Garbage In, Garbage Out (GIGO) is a common problem with PIM implementations. In order to have clean, usable data, you need to get the house in order *before* you begin.
In the first post in the series on PIM, we discussed how businesses benefit from having a PIM. Then, we talked about identifying and bringing together stakeholders. In continuation, today, in part three of the series, we will explore the next task at hand — cleaning your product data in preparation for a PIM migration.
The best-laid PIM can go awry with poor input data. Several organizations have implemented a hurried PIM solution only to discover that it did not fix their data problems — it only perpetuated them. If you want to set up your PIM for long-term success, the first thing you need to do is spring-clean your data and bringing it to PIM-ready shape. Here’s how!
How to prepare the data for a PIM implementation?
Your data-readiness efforts should start with asking two simple questions:
- What kind of data makes my product?
- Where does this data live?
What kind of data makes my product?
Let’s take the example of an ecommerce marketplace selling apparel sourced from various brands. Here’s some pertinent product data that could help the online shopper make a purchase choice:
- Brand name, product name, catalog number etc. — the identification codes of the product.
- Basic facts about the product such as style, material, and care instructions — what we call parametric product data.
- Dynamic characteristics of the product, such as the colors and sizes the design is available in — the product attributes.
- Short and long form product stories, how-to-style guides, bulleted descriptions of the apparel — marketing collateral.
- Product images, video clips and any other digital assets.
Regardless of the business you are in, your starting point is to identify all the data points that are relevant to your products and categories. Once you have consolidated this information, go looking for said data!
Where does this data live?
The data you’re looking for could be anywhere, or worse still, everywhere — tucked away in diverse spreadsheets and applications. Many companies struggle with a patchwork quilt of systems that house product data, with no holistic view of product information.
For instance, parametric product data may sit in PLM (Product lifecycle management) applications or ERPs, while dynamic attributes that can’t be properly captured in a PLM may end up in a series of spreadsheets or databases, along with marketing copy. Complicating the picture is a plethora of unstructured data — images, videos etc. which may simply be stored in various network or desktop folders.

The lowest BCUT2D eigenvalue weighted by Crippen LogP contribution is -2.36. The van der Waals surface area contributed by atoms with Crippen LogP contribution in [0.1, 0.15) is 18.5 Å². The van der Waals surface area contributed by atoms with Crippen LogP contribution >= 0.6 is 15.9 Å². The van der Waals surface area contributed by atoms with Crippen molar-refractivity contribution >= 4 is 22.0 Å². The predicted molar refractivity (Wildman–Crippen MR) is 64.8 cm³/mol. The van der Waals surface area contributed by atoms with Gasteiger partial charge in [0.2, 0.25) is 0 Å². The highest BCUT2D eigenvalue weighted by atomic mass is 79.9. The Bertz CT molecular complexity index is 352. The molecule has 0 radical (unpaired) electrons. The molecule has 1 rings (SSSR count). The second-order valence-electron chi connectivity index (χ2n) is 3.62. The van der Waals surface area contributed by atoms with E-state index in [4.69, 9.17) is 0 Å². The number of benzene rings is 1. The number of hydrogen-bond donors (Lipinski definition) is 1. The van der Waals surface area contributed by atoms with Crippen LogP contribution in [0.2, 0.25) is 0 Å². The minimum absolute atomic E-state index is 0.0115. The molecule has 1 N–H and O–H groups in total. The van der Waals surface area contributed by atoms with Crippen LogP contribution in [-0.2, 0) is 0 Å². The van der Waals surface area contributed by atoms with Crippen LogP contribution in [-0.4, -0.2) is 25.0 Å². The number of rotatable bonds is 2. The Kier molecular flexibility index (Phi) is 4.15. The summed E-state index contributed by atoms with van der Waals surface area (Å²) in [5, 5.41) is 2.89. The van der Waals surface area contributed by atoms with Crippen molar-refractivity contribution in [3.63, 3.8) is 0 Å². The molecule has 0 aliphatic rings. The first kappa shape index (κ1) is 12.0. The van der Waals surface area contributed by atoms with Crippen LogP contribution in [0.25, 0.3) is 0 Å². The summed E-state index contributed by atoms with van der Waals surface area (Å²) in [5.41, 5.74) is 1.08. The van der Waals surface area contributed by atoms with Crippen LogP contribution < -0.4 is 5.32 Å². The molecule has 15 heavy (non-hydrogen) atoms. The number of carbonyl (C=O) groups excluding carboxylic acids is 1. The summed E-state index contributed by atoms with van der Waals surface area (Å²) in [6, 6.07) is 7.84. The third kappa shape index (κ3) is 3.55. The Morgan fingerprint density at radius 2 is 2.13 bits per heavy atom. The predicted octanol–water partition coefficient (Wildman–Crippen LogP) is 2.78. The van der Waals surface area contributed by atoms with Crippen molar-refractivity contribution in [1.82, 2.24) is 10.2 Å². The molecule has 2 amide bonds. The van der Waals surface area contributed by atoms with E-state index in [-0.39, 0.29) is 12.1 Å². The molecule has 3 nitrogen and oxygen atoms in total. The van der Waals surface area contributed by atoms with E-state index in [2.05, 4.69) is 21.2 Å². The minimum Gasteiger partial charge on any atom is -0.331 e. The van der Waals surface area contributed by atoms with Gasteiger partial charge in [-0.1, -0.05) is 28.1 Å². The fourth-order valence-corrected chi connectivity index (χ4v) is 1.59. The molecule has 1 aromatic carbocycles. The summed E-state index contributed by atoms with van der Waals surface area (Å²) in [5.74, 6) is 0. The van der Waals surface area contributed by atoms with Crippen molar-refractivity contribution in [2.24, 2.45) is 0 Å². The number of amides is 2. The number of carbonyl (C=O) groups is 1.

Getting your data act together: Consolidation of data for PIM
Your first objective should be to get all your data under one roof. This consolidation requires a lot of legwork and doing it in a structured manner will ensure you don’t miss out on any important data sources. Here is a four-step process we recommend:
- Unearth hidden data: While basic product parameters are relatively easy to pin down, lot of unstructured, albeit important data, tends to be hidden away. Go on a hunt for high-res images, video clips, logos, spec sheets, and other such data. Reach out to any stakeholder across the marketing, sourcing, category and design teams who you think might possess product information.
- Organize and rename files: Start categorizing the files you gather into folders or reference them (with URLs) in a spreadsheet, so you can access them effortlessly. Ensure all file names make logical sense and are easy to understand. This will make it easier to match products and assets as you go on.
- Prune your data: Over time, a lot of incorrect or extraneous product information might have made it into your systems. Delete or archive any duplicate, out-of-date, or incorrect data you see. You will execute a comprehensive data scrub a little later, post a data audit — but it is good practice to sanitize your data as and when you spot issues with it.
- Build an inventory: Once you have gathered all your data, build a cross-functional inventory in a master file. Specify how this data will be used, managed, and updated. Include the names of people who are allowed to use or edit this information. You may need to work with other teams to ensure that your master file is as complete as it can get.
And that’s that. You have taken an important step towards building a successful PIM legacy. Sit back to admire your newly enriched data and prepare for the next step — drawing up a data quality framework. More on that in the next post!